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Thank you. Very telling, even in regard to mass transit. The cognitive distortions that automobile culture has imposed on us are staggering. If you added the unaccounted costs of damage to public goods (air, water, human health, etc.) and the opportunity costs of public investment in roads, that graph would look much worse.

One small aspect to these analyses that I would be interested to see addressed would be how significantly road freight factors in. For example, I don't own a car, and I only use the bus or take a taxi a few times each month (at the most). But I order things online, and purchase/use goods locally that have been delivered via road freight. I'd assume that the cost I pay for these goods would reflect the cost of transport, and in turn, include the "gas tax" to a certain extent. In this way, I am "using" and "paying for" the federal highway system, however fractionally, on an almost daily basis.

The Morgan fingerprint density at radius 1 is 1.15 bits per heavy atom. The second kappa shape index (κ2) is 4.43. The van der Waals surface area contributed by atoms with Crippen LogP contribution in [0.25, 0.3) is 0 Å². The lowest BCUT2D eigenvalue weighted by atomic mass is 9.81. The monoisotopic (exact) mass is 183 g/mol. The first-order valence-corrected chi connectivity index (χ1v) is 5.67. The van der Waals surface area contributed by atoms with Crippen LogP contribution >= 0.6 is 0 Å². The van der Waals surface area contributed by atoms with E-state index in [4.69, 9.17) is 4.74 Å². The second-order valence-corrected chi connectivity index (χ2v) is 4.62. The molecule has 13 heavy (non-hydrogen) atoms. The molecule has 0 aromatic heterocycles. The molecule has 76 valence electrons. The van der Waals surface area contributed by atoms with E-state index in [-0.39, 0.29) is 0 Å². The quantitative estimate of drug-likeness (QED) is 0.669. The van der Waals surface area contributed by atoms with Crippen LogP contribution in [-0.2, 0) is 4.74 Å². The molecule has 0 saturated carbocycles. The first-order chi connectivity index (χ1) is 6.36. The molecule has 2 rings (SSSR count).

I'd imagine this would be a bit challenging to quantify though

In the report they do break out just freight trucks. But they don't cover their costs either. Once you get to 2nd order uses (the police, ambulances, freight) etc... it naturally gets more complicated.

Thank you for posting this. Haven't begun reading it yet, but this looks like exactly the type of analysis that we need our transportation policy makers to hear and to understand.

Is there any study on the number of nerdy scientists, analysts and policy wonks among cyclists? Its amazing how many analytical minds are on this blog.

I don't know, but I believe the first time we see Hawking in the "Theory of Everything" he's riding a bike. Just saying...

Ah, but how fast is he going?

...and then there's the iconic picture of Einstein at Princeton.

"A 200-pound bicyclist with a 50-pound bike" isn't going to be getting anywhere anytime soon. Odd choice for an example.

"A 200-pound bicyclist with a 50-pound bike."

It's a standard unit of measurement, the Walmart biker.

if its a standard measurment it should be in SI:
The 90.8 kg cyclist on a 22.7kg bicycle, at room temperature and pressure, at G.

as to biking correlating with analytical thinking, in my general practice law firm, those with science degrees are more likely to ride bikes.

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